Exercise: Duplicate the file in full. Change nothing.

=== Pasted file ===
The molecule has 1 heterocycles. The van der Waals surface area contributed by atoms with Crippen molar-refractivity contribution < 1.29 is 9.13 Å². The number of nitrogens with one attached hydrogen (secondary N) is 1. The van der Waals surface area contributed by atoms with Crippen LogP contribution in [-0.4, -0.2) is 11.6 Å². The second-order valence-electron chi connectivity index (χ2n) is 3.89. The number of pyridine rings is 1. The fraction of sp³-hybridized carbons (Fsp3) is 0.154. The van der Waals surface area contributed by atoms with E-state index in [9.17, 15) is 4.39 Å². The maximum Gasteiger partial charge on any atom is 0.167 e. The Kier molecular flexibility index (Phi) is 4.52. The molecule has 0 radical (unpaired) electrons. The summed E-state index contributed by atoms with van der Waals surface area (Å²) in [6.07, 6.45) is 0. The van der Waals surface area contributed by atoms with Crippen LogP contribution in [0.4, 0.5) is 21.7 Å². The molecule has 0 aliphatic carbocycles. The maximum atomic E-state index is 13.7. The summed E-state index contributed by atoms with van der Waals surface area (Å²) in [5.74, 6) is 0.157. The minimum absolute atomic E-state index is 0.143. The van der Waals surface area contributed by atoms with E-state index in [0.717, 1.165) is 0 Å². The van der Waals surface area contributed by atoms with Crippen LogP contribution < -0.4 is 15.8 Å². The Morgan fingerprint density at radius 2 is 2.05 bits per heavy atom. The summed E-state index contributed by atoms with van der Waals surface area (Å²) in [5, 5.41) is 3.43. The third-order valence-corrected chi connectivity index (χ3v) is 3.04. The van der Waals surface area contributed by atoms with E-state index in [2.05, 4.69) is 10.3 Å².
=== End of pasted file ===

The molecule has 1 heterocycles. The van der Waals surface area contributed by atoms with Crippen molar-refractivity contribution < 1.29 is 9.13 Å². The number of nitrogens with one attached hydrogen (secondary N) is 1. The van der Waals surface area contributed by atoms with Crippen LogP contribution in [-0.4, -0.2) is 11.6 Å². The second-order valence-electron chi connectivity index (χ2n) is 3.89. The number of pyridine rings is 1. The fraction of sp³-hybridized carbons (Fsp3) is 0.154. The van der Waals surface area contributed by atoms with E-state index in [9.17, 15) is 4.39 Å². The maximum Gasteiger partial charge on any atom is 0.167 e. The Kier molecular flexibility index (Phi) is 4.52. The molecule has 0 radical (unpaired) electrons. The summed E-state index contributed by atoms with van der Waals surface area (Å²) in [6.07, 6.45) is 0. The van der Waals surface area contributed by atoms with Crippen LogP contribution in [0.4, 0.5) is 21.7 Å². The molecule has 0 aliphatic carbocycles. The maximum atomic E-state index is 13.7. The summed E-state index contributed by atoms with van der Waals surface area (Å²) in [5.74, 6) is 0.157. The minimum absolute atomic E-state index is 0.143. The van der Waals surface area contributed by atoms with E-state index in [0.717, 1.165) is 0 Å². The van der Waals surface area contributed by atoms with Crippen LogP contribution < -0.4 is 15.8 Å². The Morgan fingerprint density at radius 2 is 2.05 bits per heavy atom. The summed E-state index contributed by atoms with van der Waals surface area (Å²) in [5, 5.41) is 3.43. The third-order valence-corrected chi connectivity index (χ3v) is 3.04. The van der Waals surface area contributed by atoms with E-state index in [2.05, 4.69) is 10.3 Å².